Y = pdist(X, 'seuclidean', V=None)
Computes the standardized Euclidean distance. The standardized Euclidean distance between two nvectors
u
andv
is\[\sqrt{\sum {(u_iv_i)^2 / V[x_i]}}\]V is the variance vector; V[i] is the variance computed over all the i’th components of the points. If not passed, it is automatically computed.
Y = pdist(X, 'sqeuclidean')
Computes the squared Euclidean distance \(uv_2^2\) between the vectors.
Y = pdist(X, 'cosine')
Computes the cosine distance between vectors u and v,
\[1  \frac{u \cdot v} {{u}_2 {v}_2}\]where \(*_2\) is the 2norm of its argument
*
, and \(u \cdot v\) is the dot product ofu
andv
.Y = pdist(X, 'correlation')
Computes the correlation distance between vectors u and v. This is
\[1  \frac{(u  \bar{u}) \cdot (v  \bar{v})} {{(u  \bar{u})}_2 {(v  \bar{v})}_2}\]where \(\bar{v}\) is the mean of the elements of vector v, and \(x \cdot y\) is the dot product of \(x\) and \(y\).
Y = pdist(X, 'hamming')
Computes the normalized Hamming distance, or the proportion of those vector elements between two nvectors
u
andv
which disagree. To save memory, the matrixX
can be of type boolean.Y = pdist(X, 'jaccard')
Computes the Jaccard distance between the points. Given two vectors,
u
andv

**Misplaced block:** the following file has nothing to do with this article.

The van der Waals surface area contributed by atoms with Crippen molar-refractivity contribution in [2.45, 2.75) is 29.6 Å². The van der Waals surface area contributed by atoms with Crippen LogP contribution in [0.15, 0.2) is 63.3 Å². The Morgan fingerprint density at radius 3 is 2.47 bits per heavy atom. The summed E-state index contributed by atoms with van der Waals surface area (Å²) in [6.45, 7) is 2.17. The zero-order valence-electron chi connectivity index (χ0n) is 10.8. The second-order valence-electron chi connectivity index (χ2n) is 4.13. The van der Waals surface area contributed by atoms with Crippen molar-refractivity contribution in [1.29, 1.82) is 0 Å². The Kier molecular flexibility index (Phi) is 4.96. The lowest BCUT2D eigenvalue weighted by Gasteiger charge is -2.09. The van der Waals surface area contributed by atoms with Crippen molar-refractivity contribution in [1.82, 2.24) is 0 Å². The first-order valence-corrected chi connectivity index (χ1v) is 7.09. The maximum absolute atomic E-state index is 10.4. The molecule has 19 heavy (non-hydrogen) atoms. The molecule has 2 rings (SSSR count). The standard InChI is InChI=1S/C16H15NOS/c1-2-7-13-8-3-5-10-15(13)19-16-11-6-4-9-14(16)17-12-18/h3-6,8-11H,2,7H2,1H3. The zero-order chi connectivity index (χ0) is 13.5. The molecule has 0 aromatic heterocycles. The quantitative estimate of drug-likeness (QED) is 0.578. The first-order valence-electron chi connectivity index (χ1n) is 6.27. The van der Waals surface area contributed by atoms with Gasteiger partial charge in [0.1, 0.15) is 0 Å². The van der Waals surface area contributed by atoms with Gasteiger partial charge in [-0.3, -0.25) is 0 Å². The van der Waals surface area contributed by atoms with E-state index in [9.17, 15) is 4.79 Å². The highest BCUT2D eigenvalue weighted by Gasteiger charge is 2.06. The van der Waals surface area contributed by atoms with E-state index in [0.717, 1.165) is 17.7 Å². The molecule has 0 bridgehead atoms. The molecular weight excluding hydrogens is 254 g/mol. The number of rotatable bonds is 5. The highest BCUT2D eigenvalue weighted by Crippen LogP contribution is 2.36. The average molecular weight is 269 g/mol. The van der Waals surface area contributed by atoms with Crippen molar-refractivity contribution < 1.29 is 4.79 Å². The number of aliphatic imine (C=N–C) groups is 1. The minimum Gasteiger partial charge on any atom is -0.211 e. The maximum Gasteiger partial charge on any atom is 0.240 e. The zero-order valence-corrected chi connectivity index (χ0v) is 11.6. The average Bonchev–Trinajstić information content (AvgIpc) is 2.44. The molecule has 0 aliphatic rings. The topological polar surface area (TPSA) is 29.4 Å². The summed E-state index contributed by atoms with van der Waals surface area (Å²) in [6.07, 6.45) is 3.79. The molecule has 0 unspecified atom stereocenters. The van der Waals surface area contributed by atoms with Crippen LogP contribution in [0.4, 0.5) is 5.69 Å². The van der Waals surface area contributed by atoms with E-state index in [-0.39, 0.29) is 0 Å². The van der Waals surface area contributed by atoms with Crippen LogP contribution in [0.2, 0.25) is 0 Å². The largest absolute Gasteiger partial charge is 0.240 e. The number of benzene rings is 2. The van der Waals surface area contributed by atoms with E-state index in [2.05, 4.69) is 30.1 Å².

, the Jaccard distance is the proportion of those elementsu[i]
andv[i]
that disagree.Y = pdist(X, 'chebyshev')
Computes the Chebyshev distance between the points. The Chebyshev distance between two nvectors
u
andv
is the maximum norm1 distance between their respective elements. More precisely, the distance is given by\[d(u,v) = \max_i {u_iv_i}\]Y = pdist(X, 'canberra')
Computes the Canberra distance between the points. The Canberra distance between two points
u
andv
is\[d(u,v) = \sum_i \frac{u_iv_i} {u_i+v_i}\]Y = pdist(X, 'braycurtis')
Computes the BrayCurtis distance between the points. The BrayCurtis distance between two points
u
andv
is\[d(u,v) = \frac{\sum_i {u_iv_i}} {\sum_i {u_i+v_i}}\]Y = pdist(X, 'mahalanobis', VI=None)
Computes the Mahalanobis distance between the points. The Mahalanobis distance between two pointsu